Will Modi's 'Make in India' campaign end up as a pipe dream?
Published: May 12, 2021 08:53 PM
Illustration: Tang Tengfei/GT

Illustration: Tang Tengfei/GT

A Foxconn factory in India has reportedly seen its output of iPhone 12 slumped more than 50 percent amid a ferocious COVID-19 resurgence, as workers infected with coronavirus have had to leave their posts.

The factory is located in India's southern state of Tamil Nadu, one of the worst hit states during the latest resurgence; over 100 Foxconn employees in the state have tested positive for the virus, the Reuters reported on Tuesday, citing anonymous sources.

With India's current epidemic crisis showing little sign of easing down and death tolls exceeding 250,000 on Wednesday, Foxconn's production is not the only one to be impacted. And New Delhi's ambitious "Make in India" campaign, one of the core economic strategies of the Modi administration, may not be able to avoid a heavy blow; multinationals may think twice when it comes to their Indian plans.

Against the backdrop of China's industrial upgrading and intensifying tensions between China and the US over the past few years, India once has been viewed as a promising candidate for multinationals to diversify their manufacturing from China. New Delhi has also been trying to take the opportunity to take over part of the capacity or even replace China's role in the global value chain, so as to march toward its goal of becoming a leading economic power across the world.

Now the opportunity is slipping away. Though whether it would be a fatal blow for Modi's Make in India policy remains to be seen, the agenda for global producers eyeing India as a top choice for industrial chain reset has clearly put off.

According to an industrial report by Counter Point Research on May 3, iPhone production in India, which had been increasing until 2019, showed a significant decline in 2020.  If India cannot put the resurgence under control swiftly, factories like Apple's suppliers are highly likely to reconsider their plans in the market.

Firms arrange production based on conditions of manufacture. Not only that the advantageous external environment for India is diminishing, the largest South Asian country itself has shown little progress in improving its business environment, for instance, inefficient labor, unsatisfactory infrastructure, endless internal strife among different political and interest groups, all dimming the prospect of the nation's industrial development, as well as its economic recovery in post-COVID era.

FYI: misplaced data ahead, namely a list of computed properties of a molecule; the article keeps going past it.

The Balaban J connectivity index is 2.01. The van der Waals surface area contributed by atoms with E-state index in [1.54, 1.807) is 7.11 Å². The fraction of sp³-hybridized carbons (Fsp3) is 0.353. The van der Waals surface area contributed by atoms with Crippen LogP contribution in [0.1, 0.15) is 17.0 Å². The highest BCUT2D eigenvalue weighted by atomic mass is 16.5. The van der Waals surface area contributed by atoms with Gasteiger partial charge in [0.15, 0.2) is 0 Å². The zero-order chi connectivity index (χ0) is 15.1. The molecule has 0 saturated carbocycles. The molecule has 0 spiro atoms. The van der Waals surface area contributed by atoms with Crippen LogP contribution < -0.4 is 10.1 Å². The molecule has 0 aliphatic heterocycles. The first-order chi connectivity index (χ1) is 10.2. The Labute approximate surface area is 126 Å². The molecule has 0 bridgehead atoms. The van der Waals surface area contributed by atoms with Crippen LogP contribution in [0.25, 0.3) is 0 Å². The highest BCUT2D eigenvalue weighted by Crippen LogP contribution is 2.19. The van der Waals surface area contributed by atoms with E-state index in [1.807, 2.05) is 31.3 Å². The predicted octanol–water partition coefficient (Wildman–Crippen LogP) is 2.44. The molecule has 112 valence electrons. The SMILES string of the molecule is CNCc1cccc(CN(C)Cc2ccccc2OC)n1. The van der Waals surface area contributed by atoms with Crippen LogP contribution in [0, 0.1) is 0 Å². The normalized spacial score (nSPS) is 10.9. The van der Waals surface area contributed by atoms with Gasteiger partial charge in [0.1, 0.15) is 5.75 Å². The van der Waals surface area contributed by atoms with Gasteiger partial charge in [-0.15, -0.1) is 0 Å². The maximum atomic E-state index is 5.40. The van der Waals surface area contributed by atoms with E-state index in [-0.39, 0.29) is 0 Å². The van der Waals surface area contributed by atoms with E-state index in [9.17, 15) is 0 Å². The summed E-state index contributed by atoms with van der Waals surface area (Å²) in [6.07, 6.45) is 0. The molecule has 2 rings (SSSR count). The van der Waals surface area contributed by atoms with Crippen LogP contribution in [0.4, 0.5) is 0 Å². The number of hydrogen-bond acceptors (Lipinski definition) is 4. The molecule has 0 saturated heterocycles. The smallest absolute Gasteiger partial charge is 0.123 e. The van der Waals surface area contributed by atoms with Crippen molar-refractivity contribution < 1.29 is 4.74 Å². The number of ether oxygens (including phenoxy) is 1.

By sharp contrast, China has been one of the earliest countries in the world to put the outbreak under control and effectively resumed production. Though Apple had been shifting out its production from China before 2020, as Counter Point reviewed, it has been stopped by the COVID-19, and its production in China in 2020 returned back to 2017 levels.

While Indian economy looks increasingly bleak, its status among the regional industrial chains may keep declining too. Members of Association of Southeast Asian Nations (ASEAN), such as Vietnam, with a better production condition and more opening-up environment, are more ideal choices to take over any capacity moving out from China, especially with the mega free trade deal of Regional Comprehensive Economic Partnership coming into effective.

In the meantime, with a relatively small-scale of market and limited production factors, though some Southeast Asian countries are gaining weight among Asia's value chain, it cannot change the overall picture of China remaining the center of gravity.

As for India which is trapped in internal political chaos and externally kidnapped by the US-led clique's pushing the so-called Indo-Pacific strategy aiming to confront China, if it cannot shed its geopolitical mindset and address critical economic development, an effective recovery may become increasingly difficult. Odds are this chaos will render Modi's "Make in India" campaign nothing more than a pipe dream.

The article was compiled based on an interview with Zhao Gancheng, a research fellow at the Shanghai Institute for International Studies.